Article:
A team had arranged for an after-hours social event. One of the team members told the team they wouldn’t attend. The team leader responded by saying he’s not a good team member if he doesn’t attend.

When you weaponize shame, the implication is that you are blaming the other person for a problem. Blame is more likely to cause the other person to withdraw or put up their defences.

You will not find acceptable solutions when you weaponize shame.

By weaponizing shame, you’re more likely to break down your relationship, have people feel invalidated, or worse yet, resign.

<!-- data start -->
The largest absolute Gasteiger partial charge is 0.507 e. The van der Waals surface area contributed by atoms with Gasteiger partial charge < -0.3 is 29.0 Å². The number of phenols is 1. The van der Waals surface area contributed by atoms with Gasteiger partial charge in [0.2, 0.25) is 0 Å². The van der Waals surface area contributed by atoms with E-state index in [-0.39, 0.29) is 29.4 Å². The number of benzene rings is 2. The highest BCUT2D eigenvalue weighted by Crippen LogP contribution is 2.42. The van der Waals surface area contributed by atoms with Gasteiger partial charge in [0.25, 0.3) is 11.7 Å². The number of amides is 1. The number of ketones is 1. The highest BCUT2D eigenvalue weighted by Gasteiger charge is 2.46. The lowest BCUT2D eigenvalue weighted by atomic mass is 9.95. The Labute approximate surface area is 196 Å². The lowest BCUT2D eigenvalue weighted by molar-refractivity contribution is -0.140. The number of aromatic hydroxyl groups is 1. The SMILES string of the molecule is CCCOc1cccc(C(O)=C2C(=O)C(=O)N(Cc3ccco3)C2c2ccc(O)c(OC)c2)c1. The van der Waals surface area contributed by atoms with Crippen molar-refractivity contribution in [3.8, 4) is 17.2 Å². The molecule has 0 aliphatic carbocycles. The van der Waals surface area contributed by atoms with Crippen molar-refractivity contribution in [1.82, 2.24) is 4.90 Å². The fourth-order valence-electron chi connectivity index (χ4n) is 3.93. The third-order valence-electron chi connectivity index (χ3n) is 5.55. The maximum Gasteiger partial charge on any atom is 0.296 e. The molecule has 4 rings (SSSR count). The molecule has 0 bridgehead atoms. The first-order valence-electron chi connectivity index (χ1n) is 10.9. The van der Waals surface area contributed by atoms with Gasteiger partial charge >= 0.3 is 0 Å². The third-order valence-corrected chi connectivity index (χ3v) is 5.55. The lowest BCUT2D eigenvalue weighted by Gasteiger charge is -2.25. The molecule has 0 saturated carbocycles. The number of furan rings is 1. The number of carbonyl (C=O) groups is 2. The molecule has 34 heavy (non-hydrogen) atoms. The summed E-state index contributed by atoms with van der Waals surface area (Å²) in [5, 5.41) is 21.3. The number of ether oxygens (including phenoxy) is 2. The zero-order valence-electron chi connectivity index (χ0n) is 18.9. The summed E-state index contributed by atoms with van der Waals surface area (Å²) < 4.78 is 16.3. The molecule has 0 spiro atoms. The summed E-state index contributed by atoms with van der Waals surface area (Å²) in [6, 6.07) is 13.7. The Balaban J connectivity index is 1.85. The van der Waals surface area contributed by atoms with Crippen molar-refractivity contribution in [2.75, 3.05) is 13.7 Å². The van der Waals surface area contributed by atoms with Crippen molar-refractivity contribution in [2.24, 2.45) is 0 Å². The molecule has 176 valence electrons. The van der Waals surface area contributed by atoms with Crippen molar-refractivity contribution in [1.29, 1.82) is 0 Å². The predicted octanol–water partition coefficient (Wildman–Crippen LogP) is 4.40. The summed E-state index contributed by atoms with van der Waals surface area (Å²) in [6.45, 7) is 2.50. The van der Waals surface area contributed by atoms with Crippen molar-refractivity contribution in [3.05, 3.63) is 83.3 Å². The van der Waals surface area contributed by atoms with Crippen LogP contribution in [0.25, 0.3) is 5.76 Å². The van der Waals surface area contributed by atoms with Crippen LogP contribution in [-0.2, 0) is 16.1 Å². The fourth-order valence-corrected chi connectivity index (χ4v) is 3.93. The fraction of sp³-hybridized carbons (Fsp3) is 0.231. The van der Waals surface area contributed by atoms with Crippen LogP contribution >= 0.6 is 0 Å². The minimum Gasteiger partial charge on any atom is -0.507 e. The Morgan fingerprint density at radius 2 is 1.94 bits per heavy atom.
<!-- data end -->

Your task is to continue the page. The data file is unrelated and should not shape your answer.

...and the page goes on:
Does this sound like leadership to you?

Rather than trying to shame someone into doing something, try supporting them.

When the team member turned down the social event, the team leader would have had a better impact by saying, “No problem. I’m going to miss you as I value you as a teammate.”

You’ve got this.

Building Great Teams

Building Great Teams

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